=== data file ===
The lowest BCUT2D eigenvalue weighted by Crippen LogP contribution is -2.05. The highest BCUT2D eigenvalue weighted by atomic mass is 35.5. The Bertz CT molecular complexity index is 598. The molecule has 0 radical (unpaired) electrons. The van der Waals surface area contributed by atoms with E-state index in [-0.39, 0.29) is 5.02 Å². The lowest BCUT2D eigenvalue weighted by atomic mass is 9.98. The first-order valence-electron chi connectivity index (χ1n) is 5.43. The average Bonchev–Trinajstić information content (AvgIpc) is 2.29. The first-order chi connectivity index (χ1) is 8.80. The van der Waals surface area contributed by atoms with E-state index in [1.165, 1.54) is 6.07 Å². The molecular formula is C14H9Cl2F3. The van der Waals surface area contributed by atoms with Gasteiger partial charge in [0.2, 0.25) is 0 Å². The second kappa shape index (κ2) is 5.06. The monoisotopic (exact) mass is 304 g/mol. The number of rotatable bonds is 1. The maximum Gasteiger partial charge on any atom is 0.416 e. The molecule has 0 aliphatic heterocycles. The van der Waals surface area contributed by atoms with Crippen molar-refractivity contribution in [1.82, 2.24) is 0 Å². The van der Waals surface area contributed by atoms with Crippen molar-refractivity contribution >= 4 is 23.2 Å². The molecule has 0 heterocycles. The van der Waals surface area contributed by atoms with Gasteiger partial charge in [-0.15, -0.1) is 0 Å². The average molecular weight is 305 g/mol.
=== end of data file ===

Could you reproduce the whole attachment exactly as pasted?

The lowest BCUT2D eigenvalue weighted by Crippen LogP contribution is -2.05. The highest BCUT2D eigenvalue weighted by atomic mass is 35.5. The Bertz CT molecular complexity index is 598. The molecule has 0 radical (unpaired) electrons. The van der Waals surface area contributed by atoms with E-state index in [-0.39, 0.29) is 5.02 Å². The lowest BCUT2D eigenvalue weighted by atomic mass is 9.98. The first-order valence-electron chi connectivity index (χ1n) is 5.43. The average Bonchev–Trinajstić information content (AvgIpc) is 2.29. The first-order chi connectivity index (χ1) is 8.80. The van der Waals surface area contributed by atoms with E-state index in [1.165, 1.54) is 6.07 Å². The molecular formula is C14H9Cl2F3. The van der Waals surface area contributed by atoms with Gasteiger partial charge in [0.2, 0.25) is 0 Å². The second kappa shape index (κ2) is 5.06. The monoisotopic (exact) mass is 304 g/mol. The number of rotatable bonds is 1. The maximum Gasteiger partial charge on any atom is 0.416 e. The molecule has 0 aliphatic heterocycles. The van der Waals surface area contributed by atoms with Crippen molar-refractivity contribution in [1.82, 2.24) is 0 Å². The van der Waals surface area contributed by atoms with Crippen molar-refractivity contribution >= 4 is 23.2 Å². The molecule has 0 heterocycles. The van der Waals surface area contributed by atoms with Gasteiger partial charge in [-0.15, -0.1) is 0 Å². The average molecular weight is 305 g/mol.